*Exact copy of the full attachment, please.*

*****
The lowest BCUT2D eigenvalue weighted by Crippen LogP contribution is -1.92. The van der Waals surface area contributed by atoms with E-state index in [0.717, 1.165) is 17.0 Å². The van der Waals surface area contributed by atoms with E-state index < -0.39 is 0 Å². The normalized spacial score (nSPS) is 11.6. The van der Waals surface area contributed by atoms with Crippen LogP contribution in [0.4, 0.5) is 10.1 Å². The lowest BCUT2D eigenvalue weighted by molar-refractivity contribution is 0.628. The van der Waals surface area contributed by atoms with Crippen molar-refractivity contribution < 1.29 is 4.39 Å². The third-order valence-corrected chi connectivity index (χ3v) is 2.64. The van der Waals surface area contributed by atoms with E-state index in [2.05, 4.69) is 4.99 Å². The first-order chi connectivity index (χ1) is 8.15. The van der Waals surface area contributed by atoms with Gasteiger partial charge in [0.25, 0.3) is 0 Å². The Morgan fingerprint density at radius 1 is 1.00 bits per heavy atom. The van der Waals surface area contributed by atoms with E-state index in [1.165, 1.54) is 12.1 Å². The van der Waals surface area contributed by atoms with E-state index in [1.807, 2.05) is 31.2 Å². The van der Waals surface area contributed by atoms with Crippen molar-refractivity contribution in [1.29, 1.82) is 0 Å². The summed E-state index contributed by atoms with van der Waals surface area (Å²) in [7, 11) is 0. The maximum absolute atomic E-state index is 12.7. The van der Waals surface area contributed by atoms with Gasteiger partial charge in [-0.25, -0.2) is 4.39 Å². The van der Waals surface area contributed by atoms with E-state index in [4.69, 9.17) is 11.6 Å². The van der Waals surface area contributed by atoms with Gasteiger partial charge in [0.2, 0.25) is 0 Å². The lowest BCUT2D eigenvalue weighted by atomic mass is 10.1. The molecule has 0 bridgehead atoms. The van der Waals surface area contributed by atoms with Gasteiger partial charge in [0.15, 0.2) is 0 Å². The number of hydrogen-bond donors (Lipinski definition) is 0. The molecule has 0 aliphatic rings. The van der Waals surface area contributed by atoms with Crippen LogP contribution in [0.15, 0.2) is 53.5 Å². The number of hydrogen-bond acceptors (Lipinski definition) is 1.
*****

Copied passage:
The lowest BCUT2D eigenvalue weighted by Crippen LogP contribution is -1.92. The van der Waals surface area contributed by atoms with E-state index in [0.717, 1.165) is 17.0 Å². The van der Waals surface area contributed by atoms with E-state index < -0.39 is 0 Å². The normalized spacial score (nSPS) is 11.6. The van der Waals surface area contributed by atoms with Crippen LogP contribution in [0.4, 0.5) is 10.1 Å². The lowest BCUT2D eigenvalue weighted by molar-refractivity contribution is 0.628. The van der Waals surface area contributed by atoms with Crippen molar-refractivity contribution < 1.29 is 4.39 Å². The third-order valence-corrected chi connectivity index (χ3v) is 2.64. The van der Waals surface area contributed by atoms with E-state index in [2.05, 4.69) is 4.99 Å². The first-order chi connectivity index (χ1) is 8.15. The van der Waals surface area contributed by atoms with Gasteiger partial charge in [0.25, 0.3) is 0 Å². The Morgan fingerprint density at radius 1 is 1.00 bits per heavy atom. The van der Waals surface area contributed by atoms with E-state index in [1.165, 1.54) is 12.1 Å². The van der Waals surface area contributed by atoms with E-state index in [1.807, 2.05) is 31.2 Å². The van der Waals surface area contributed by atoms with Crippen molar-refractivity contribution in [1.29, 1.82) is 0 Å². The summed E-state index contributed by atoms with van der Waals surface area (Å²) in [7, 11) is 0. The maximum absolute atomic E-state index is 12.7. The van der Waals surface area contributed by atoms with Gasteiger partial charge in [-0.25, -0.2) is 4.39 Å². The van der Waals surface area contributed by atoms with E-state index in [4.69, 9.17) is 11.6 Å². The van der Waals surface area contributed by atoms with Gasteiger partial charge in [0.2, 0.25) is 0 Å². The lowest BCUT2D eigenvalue weighted by atomic mass is 10.1. The molecule has 0 bridgehead atoms. The van der Waals surface area contributed by atoms with Gasteiger partial charge in [0.15, 0.2) is 0 Å². The number of hydrogen-bond donors (Lipinski definition) is 0. The molecule has 0 aliphatic rings. The van der Waals surface area contributed by atoms with Crippen LogP contribution in [0.15, 0.2) is 53.5 Å². The number of hydrogen-bond acceptors (Lipinski definition) is 1.